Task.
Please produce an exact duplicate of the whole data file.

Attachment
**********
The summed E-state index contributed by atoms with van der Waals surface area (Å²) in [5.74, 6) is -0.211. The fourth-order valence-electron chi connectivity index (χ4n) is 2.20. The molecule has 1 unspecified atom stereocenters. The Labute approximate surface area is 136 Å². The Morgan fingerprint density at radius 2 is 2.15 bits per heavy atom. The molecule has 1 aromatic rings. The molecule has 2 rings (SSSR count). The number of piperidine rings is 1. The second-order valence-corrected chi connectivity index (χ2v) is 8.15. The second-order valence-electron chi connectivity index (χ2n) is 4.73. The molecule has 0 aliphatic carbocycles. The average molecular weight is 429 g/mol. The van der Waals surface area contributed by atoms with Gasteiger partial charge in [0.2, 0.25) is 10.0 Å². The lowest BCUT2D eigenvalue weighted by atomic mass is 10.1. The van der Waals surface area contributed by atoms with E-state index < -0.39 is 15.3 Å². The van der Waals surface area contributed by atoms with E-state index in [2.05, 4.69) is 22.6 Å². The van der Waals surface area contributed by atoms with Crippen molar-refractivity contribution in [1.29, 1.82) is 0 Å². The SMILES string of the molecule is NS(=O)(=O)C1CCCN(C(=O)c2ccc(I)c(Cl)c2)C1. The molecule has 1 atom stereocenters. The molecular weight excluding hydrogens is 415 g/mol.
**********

The summed E-state index contributed by atoms with van der Waals surface area (Å²) in [5.74, 6) is -0.211. The fourth-order valence-electron chi connectivity index (χ4n) is 2.20. The molecule has 1 unspecified atom stereocenters. The Labute approximate surface area is 136 Å². The Morgan fingerprint density at radius 2 is 2.15 bits per heavy atom. The molecule has 1 aromatic rings. The molecule has 2 rings (SSSR count). The number of piperidine rings is 1. The second-order valence-corrected chi connectivity index (χ2v) is 8.15. The second-order valence-electron chi connectivity index (χ2n) is 4.73. The molecule has 0 aliphatic carbocycles. The average molecular weight is 429 g/mol. The van der Waals surface area contributed by atoms with Gasteiger partial charge in [0.2, 0.25) is 10.0 Å². The lowest BCUT2D eigenvalue weighted by atomic mass is 10.1. The van der Waals surface area contributed by atoms with E-state index < -0.39 is 15.3 Å². The van der Waals surface area contributed by atoms with E-state index in [2.05, 4.69) is 22.6 Å². The van der Waals surface area contributed by atoms with Crippen molar-refractivity contribution in [1.29, 1.82) is 0 Å². The SMILES string of the molecule is NS(=O)(=O)C1CCCN(C(=O)c2ccc(I)c(Cl)c2)C1. The molecule has 1 atom stereocenters. The molecular weight excluding hydrogens is 415 g/mol.